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Fake News, Propaganda, and Misinformation: Learning to Critically Evaluate Media Sources.

"Everyone is entitled to his own opinion, but not his own facts." --Daniel Patrick Moynihan, Newsweek, 25 August 1986, p. 27.

Consider Source Bias I

Factual Reporting vs. News Analysis
"Evaluating news sources is one of the more contentious issues out there. People have their favorite news sources and don't like to be told that their news source is untrustworthy.

For fact-checking, it's helpful to draw a distinction between two activities:

  • News Gathering, where news organizations do investigative work, calling sources, researching public documents, checking and publishing facts, e.g. the getting the facts of Bernie Sanders involvement in the passage of several bills.
  • News Analysis, which takes those facts and strings them into a larger narrative, such as 'Senator Sanders an effective legislator behind the scenes" or 'Senator Sanders largely ineffective Senator behind the scenes.'

Most newspaper articles are not lists of facts, which means that outfits like The Wall Street Journal and The New York Times do both news gathering and news analysis in stories. What has been lost in the dismissal of the New York Times as liberal and the Wall Street Journal as conservative is that these are primarily biases of the news analysis portion of what they do. To the extent the bias exists, it's in what they choose to cover, to whom they choose to talk, and what they imply in the way they arrange those facts they collect. The news gathering piece is affected by this, but in many ways largely separate, and the reputation for fact checking is largely separate as well." [italics and emphasis added]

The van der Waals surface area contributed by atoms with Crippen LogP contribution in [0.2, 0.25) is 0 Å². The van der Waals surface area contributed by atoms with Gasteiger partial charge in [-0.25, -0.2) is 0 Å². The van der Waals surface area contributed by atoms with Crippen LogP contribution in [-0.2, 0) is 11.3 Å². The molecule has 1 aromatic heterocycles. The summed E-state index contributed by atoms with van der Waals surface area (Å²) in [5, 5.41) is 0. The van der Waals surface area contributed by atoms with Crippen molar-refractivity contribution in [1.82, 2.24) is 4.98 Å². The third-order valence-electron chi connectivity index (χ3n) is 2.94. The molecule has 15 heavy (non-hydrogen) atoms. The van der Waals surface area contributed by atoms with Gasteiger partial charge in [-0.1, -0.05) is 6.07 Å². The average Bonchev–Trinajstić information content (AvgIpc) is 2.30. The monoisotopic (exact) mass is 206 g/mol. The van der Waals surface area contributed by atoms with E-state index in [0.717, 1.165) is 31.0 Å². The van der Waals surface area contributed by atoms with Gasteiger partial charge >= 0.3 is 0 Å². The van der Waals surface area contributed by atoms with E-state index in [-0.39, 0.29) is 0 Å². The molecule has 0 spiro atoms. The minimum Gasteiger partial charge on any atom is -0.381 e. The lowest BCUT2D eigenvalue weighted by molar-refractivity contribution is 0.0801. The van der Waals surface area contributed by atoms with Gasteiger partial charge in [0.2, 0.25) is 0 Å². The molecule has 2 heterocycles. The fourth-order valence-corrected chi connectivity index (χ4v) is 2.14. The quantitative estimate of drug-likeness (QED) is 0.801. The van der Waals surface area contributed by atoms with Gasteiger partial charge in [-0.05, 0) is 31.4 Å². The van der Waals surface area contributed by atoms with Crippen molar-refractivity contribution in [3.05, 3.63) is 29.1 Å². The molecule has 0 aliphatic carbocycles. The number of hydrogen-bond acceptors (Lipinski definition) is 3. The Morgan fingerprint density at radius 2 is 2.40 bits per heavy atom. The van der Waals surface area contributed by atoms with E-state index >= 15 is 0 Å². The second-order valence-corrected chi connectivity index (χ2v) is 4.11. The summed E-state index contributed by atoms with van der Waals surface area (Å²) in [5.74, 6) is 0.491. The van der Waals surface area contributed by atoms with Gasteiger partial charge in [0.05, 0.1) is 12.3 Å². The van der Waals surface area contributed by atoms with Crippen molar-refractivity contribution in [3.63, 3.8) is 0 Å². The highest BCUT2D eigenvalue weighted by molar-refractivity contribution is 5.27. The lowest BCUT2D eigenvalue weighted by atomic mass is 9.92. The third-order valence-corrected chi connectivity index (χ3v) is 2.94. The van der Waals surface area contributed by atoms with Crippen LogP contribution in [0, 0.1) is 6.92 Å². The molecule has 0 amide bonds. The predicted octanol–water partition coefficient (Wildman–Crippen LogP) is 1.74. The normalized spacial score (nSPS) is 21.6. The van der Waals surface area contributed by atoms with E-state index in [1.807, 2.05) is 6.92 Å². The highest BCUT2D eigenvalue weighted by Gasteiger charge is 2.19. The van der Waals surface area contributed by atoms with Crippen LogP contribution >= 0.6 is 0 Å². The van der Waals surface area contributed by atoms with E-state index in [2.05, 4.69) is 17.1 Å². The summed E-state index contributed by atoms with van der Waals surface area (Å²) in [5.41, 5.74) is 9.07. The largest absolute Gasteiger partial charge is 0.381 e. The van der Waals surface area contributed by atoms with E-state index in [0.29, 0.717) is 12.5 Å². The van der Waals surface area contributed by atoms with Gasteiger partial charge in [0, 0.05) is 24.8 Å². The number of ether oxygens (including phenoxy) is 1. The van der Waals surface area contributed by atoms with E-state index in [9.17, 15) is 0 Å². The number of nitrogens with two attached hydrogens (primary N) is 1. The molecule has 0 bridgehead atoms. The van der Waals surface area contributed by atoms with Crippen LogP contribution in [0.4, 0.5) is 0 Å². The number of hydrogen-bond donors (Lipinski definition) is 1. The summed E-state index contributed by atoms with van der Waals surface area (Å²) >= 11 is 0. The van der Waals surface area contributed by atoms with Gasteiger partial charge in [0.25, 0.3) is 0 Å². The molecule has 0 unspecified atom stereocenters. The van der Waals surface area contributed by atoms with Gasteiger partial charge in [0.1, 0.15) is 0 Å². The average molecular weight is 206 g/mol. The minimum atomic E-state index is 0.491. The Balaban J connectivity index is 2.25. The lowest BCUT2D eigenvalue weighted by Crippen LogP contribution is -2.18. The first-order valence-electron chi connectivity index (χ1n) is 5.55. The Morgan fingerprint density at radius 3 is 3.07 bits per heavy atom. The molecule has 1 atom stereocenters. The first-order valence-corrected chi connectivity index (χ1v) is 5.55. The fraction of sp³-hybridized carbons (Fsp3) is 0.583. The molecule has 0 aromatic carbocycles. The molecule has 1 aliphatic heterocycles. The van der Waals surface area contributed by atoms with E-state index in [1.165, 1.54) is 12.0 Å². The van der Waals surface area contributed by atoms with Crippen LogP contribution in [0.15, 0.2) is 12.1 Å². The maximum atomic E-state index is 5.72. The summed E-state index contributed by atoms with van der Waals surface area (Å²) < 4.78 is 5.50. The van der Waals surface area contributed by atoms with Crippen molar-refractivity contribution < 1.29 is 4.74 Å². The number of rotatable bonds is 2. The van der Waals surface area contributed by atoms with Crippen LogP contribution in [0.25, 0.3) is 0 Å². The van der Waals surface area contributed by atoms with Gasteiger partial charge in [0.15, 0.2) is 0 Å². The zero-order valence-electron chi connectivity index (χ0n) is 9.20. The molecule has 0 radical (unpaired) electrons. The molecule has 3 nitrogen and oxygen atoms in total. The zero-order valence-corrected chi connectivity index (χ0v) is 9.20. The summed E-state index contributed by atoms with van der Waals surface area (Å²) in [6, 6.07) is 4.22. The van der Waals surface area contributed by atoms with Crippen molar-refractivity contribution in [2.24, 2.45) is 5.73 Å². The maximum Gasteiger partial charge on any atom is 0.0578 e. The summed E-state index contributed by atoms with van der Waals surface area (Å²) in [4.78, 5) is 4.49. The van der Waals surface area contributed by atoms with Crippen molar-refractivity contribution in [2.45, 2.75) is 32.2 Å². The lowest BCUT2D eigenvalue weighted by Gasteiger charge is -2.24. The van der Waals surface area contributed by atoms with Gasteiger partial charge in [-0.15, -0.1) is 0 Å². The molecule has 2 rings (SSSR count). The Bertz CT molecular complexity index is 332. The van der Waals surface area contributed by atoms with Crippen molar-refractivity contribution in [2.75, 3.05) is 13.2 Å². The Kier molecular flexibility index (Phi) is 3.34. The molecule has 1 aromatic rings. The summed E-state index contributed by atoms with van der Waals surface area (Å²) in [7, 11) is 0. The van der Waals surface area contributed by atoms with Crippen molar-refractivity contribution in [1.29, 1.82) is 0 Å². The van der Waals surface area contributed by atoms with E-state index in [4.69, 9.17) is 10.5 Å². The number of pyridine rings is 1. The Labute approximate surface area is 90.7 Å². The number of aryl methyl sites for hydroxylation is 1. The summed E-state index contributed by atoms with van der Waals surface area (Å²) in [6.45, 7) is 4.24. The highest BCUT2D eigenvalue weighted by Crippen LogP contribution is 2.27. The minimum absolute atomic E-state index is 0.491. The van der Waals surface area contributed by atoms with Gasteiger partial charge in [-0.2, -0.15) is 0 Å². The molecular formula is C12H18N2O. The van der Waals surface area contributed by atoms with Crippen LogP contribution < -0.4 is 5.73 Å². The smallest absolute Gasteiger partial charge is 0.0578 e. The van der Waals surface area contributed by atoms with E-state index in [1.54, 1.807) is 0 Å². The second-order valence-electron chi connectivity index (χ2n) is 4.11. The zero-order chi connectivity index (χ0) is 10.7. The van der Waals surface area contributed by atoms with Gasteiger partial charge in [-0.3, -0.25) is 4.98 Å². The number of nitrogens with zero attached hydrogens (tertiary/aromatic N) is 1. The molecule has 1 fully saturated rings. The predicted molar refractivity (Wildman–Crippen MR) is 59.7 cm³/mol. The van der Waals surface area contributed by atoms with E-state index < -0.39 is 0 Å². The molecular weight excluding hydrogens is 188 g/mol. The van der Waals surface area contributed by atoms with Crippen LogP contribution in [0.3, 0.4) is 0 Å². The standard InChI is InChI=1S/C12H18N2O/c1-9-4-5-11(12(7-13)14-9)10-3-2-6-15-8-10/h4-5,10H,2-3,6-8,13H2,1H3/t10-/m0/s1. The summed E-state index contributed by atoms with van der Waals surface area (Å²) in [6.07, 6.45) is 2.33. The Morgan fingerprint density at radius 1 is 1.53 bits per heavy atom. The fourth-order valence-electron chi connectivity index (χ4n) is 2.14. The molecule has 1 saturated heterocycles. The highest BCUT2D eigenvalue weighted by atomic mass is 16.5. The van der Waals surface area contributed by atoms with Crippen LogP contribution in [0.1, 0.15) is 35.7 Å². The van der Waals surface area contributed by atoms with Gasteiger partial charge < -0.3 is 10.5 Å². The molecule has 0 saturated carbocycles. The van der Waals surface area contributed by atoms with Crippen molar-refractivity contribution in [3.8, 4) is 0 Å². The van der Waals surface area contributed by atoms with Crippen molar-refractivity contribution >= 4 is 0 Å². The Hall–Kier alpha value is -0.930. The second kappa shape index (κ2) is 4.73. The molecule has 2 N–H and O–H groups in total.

Quoted from Michael A. Caulfield's Web Literacy for Student Fact Checkers. 26: Evaluating News Sources.

Consider Source Bias II

Some organizations have researched news organizations and charted the general accuracy of their news reporting and their political positions. Prominent among these is Ad Fontes Media. Ad Fontes has created and periodically updates a Media Bias Chart which categorizes news sources on two dimensions--accuracy of their factual and investigative reporting on one dimension and, in a second dimension, their editorial positions on a left to right scale. Ad Fontes also exposes their rating methodology.

Rating systems like this can be a useful adjunct to your own research and evaluation of the news sources that you rely on. Sources that do their own investigative work and are accountable to journalistic standards of fairness and accuracy are going to be more reliable than news organizations that do not commit these standards.

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